The pipeline had faced opposition within the EU and from the United States on the grounds that it would increase Europe's energy dependence on Russia — but Germany pressed ahead with the project even after Putin invaded Crimea in 2014.
Former German chancellor Angela Merkel inked a deal last year to formally bring the project online, despite fears that Russian gas could be used by Putin as a geopolitical weapon.
Germany was also criticized in some circles for its early reluctance to send lethal aid to Ukraine as Putin was amassing troops along the border.
According to the Financial Times, some elements in the German government were also opposed to disconnecting Russian entities from SWIFT, the interbank payment system, because of the economic harm it could do to some German companies.
Germany radically shifts its position on Russia
But as the Ukrainian crisis has intensified, Germany has changed its stance dramatically by abandoning its more muted response to Russian aggression.
Last week, German Chancellor Olaf Scholz effectively killed Nord Stream 2 by refusing to certify the project.
In what he called the "the turning of an era," Scholz also said he would rush 1,000 antitank weapons and 500 Stinger missiles to Ukraine.
German policymakers also agreed to work with partners like Canada, the U.S. and the U.K. to cut some Russian banks off from SWIFT.
Diodora Bucur, a spokesperson for the EU delegation in Ottawa, said she had no comment on Poilievre's criticisms but defended the economic union's approach to the Ukrainian crisis.
"We are not commenting on internal politics. The European Union's unprecedented actions of support to Ukraine over the last days and weeks speak for themselves," Bucur said in a statement to CBC News.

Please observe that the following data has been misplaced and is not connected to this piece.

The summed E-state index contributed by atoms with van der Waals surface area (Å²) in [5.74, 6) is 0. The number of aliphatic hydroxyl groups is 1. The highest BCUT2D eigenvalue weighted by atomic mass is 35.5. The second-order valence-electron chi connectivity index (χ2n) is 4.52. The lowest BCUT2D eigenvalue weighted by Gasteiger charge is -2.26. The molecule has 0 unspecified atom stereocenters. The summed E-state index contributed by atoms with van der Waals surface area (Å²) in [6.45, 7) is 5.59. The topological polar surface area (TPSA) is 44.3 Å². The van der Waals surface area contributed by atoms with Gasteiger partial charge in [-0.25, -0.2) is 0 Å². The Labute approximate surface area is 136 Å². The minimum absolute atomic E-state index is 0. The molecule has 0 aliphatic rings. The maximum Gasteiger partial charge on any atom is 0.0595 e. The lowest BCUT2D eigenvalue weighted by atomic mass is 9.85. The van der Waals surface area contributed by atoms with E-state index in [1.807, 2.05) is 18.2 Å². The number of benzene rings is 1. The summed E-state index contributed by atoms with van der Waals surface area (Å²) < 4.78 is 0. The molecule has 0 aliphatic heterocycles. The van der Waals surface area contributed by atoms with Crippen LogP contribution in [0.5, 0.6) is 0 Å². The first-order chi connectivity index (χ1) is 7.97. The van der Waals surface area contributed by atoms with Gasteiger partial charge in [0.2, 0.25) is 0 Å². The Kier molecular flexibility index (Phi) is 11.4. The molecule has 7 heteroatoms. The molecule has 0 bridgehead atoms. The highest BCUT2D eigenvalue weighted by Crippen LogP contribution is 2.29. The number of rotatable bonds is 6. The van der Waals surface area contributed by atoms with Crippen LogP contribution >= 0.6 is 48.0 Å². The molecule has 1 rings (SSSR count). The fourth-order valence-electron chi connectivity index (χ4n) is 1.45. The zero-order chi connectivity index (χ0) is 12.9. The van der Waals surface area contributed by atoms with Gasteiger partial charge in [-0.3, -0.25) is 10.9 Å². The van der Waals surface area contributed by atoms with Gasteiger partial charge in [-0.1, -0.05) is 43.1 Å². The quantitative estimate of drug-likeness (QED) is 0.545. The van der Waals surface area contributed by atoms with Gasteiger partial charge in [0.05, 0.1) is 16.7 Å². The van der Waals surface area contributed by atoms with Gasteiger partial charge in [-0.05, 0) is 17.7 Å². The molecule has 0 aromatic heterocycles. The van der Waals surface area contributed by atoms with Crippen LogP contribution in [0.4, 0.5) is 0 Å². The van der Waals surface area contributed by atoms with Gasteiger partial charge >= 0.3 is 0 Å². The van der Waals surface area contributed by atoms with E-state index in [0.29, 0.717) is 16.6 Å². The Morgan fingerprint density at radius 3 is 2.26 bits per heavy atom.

"Significantly, for the first time in EU history, we are providing equipment and supplies to the Ukrainian Armed Forces, including lethal equipment. Within days, the European Union and our member states, united in a common purpose with our allies, including Canada, adopted the biggest ever sanctions package, which targets the Russian financial sector and removes selected Russian banks from the SWIFT messaging system.
"We also imposed an EU wide-ban on Russian planes flying over our territory and on Russian media outlets RT and Sputnik in efforts to stop the spread of disinformation justifying Putin's war.
"Consequences of our actions are real for Russia."
In an interview with CBC Radio's The House, Sabine Sparwasser, the German ambassador to Canada, said the Ukrainian invasion has "fundamentally changed" Germany's Russian outlook. She said the conflict has forced Germany to "regroup" and "rethink" its relationship with Russia.